When word got out that a western green mamba would be appearing in the Sunday morning service, serpent handlers from all over the state made their way to the place. Sure, the rattlers were there along with the asps, but nothing would bring Luke 10:19 ("Behold, I give unto you power to tread on serpents and scorpions, and over all the power of the enemy...") alive like highly venomous Dendroapsis angusticeps!
All right, we didn't actually go to a snake handling church this past Sunday. We went to a very nice church, Faith Christian Fellowship. This month we're visiting churches of denominations we haven't visited before, and FCF is a part of the Christian Reformed Church. We hadn't written about any Reformed churches, so there we were. It seemed to be a heathy church, and it was a nice service. I'll write a little more about it shortly. But first I'd like to address a challenge we face writing these posts week by week.
There's a famous quote from Leo Tolstoy from Anna Karenina, "All happy families are alike; each unhappy family is unhappy in its own way." Churches are something like that. Many happy worship services are alike, and it's a challenge to find new ways to write about them. My nephew told me recently, "I like to read when there's something wrong with the church, when there's not it's a snooze."
So that's one side of things. On the other side of things is we love the Church. We think most people would be better off going to a good church. Our preference is to find good churches doing unique things that we can herald. We're not looking to seek out the next Westboro Baptist or Jim Jones death cult.
We'll continue to visit what we hope are good churches, and we'll try to write about them honestly. We'll try to highlight what's interesting and unique about them. And if boomslangs or any other venomous snake make an appearance, we'll pass that along. But I'd rather avoid them.
Anyway, here are five observations about Faith Christian Fellowship Church in Walnut Creek:
1) The Reformed Church's history in America goes back to Dutch immigrants. I talked to one gentleman in the church who said when he started coming seven years ago he thought he'd have to change his name to De Groot or Van Keppel to fit in. But the church has changed, and we observed an ethnic mix in the church that reflected the local population.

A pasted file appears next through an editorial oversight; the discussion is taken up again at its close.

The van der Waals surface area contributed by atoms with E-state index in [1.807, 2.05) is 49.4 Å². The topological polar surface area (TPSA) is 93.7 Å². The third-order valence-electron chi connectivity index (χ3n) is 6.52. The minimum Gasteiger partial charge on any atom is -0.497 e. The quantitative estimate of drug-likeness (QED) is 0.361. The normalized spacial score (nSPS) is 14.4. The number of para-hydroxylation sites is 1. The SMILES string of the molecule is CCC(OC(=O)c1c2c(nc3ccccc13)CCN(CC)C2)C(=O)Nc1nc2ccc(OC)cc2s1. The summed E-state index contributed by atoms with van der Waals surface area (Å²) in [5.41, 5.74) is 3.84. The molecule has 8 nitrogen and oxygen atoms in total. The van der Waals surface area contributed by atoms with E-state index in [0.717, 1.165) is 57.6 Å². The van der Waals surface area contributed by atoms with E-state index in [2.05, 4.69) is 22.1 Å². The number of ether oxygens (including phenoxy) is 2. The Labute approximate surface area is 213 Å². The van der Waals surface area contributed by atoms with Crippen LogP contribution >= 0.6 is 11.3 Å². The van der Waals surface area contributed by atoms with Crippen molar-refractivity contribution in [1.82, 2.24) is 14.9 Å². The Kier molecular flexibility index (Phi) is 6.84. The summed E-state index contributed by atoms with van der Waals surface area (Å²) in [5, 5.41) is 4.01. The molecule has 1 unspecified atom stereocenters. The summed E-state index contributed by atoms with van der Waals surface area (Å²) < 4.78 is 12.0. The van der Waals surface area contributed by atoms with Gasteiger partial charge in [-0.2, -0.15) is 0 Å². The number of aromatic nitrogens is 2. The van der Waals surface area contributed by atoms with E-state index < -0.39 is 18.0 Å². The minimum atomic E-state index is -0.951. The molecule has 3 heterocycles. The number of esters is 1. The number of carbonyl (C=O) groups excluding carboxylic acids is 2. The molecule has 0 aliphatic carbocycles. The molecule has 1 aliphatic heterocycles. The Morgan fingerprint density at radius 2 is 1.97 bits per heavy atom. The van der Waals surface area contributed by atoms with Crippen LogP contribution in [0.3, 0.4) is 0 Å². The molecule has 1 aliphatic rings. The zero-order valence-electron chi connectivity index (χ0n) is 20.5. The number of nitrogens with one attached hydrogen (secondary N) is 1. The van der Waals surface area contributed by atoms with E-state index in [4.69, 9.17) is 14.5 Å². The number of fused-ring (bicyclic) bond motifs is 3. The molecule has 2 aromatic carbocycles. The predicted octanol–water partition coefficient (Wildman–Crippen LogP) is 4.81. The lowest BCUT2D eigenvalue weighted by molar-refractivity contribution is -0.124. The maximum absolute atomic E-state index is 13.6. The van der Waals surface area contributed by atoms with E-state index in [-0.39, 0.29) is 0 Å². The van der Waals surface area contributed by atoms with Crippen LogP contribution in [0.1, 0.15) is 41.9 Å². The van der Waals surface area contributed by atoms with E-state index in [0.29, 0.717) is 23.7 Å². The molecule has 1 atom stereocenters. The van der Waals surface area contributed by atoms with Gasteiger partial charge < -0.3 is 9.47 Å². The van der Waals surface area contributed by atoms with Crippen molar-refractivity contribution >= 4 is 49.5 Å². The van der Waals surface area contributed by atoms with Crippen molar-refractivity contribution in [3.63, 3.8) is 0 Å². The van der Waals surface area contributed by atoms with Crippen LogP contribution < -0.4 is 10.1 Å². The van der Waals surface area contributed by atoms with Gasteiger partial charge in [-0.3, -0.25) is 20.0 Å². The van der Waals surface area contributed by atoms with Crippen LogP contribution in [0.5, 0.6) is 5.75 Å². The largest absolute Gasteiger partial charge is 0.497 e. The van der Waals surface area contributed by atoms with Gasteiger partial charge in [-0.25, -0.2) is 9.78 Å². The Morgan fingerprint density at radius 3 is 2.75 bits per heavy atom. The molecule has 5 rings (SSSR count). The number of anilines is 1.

4) During the pastoral prayer, people were given the opportunity to say the names of people in need (and they did).
5) A box of Kleenex was at the end of every row. This is something every church should do.
Not the stuff of headlines, I admit. But that's okay if they're living out their statement of faith, "Called to equip each other to know God, love others and serve the world". What makes for good blogging and good living is not always the same thing. And that's okay.
Service Length: 1 hour 11 minutes
Sermon Length: 32 minutes
Visitor Treatment: We were warmly greeted by at least four people, including greeters near each entrance. We'd read that visitors were encouraged to get a gift at the information table, and when we mentioned that we were first time visitors, we were given a cold drink glass (with lid and straw, but no water yet) containing a welcome note and a pen. Even though we were already clutching the glasses, several other people asked if we were first time visitors. We were also greeted by folks in neighboring pews during the greeting time. Guests were asked to fill out a bulletin tear-off sheet and deposit them in a box in the lobby. Finding the box took some searching.
Our Rough Count: 70
Probable Ushers' Count: 100
Snacks: coffee, decaf, tea, lemonade, cookies and pastries in the courtyard between the sanctuary and the fellowship hall.
Musicians: piano (woman)
acoustic guitar (man)
electric bass (man)
vocalists (two men, two women)
Your Everlasting Love
Come Thou Fount
Trust and Obey
Step by Step
Miles to place: 71